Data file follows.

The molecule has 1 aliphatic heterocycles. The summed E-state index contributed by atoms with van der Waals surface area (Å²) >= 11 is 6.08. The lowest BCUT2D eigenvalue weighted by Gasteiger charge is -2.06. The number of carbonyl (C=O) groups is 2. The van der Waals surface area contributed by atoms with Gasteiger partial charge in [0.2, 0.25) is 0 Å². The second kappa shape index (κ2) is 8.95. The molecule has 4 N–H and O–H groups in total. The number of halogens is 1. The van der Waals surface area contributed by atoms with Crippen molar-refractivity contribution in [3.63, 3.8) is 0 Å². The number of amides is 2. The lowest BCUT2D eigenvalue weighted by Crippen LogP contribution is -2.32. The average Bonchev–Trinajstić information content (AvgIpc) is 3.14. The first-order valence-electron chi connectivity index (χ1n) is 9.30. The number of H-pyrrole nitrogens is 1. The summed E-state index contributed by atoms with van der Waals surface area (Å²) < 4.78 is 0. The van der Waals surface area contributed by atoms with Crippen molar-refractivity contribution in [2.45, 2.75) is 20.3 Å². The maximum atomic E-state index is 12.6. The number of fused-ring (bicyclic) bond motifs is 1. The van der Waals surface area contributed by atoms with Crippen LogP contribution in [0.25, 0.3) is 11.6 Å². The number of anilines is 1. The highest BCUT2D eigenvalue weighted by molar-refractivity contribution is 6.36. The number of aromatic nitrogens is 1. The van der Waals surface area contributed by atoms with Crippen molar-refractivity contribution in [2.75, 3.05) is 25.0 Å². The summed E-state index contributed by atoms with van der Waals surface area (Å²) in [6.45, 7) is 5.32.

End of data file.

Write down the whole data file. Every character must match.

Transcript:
The molecule has 1 aliphatic heterocycles. The summed E-state index contributed by atoms with van der Waals surface area (Å²) >= 11 is 6.08. The lowest BCUT2D eigenvalue weighted by Gasteiger charge is -2.06. The number of carbonyl (C=O) groups is 2. The van der Waals surface area contributed by atoms with Gasteiger partial charge in [0.2, 0.25) is 0 Å². The second kappa shape index (κ2) is 8.95. The molecule has 4 N–H and O–H groups in total. The number of halogens is 1. The van der Waals surface area contributed by atoms with Crippen molar-refractivity contribution in [3.63, 3.8) is 0 Å². The number of amides is 2. The lowest BCUT2D eigenvalue weighted by Crippen LogP contribution is -2.32. The average Bonchev–Trinajstić information content (AvgIpc) is 3.14. The first-order valence-electron chi connectivity index (χ1n) is 9.30. The number of H-pyrrole nitrogens is 1. The summed E-state index contributed by atoms with van der Waals surface area (Å²) < 4.78 is 0. The van der Waals surface area contributed by atoms with Crippen molar-refractivity contribution in [2.45, 2.75) is 20.3 Å². The maximum atomic E-state index is 12.6. The number of fused-ring (bicyclic) bond motifs is 1. The van der Waals surface area contributed by atoms with Crippen LogP contribution in [0.25, 0.3) is 11.6 Å². The number of anilines is 1. The highest BCUT2D eigenvalue weighted by molar-refractivity contribution is 6.36. The number of aromatic nitrogens is 1. The van der Waals surface area contributed by atoms with Crippen molar-refractivity contribution in [2.75, 3.05) is 25.0 Å². The summed E-state index contributed by atoms with van der Waals surface area (Å²) in [6.45, 7) is 5.32.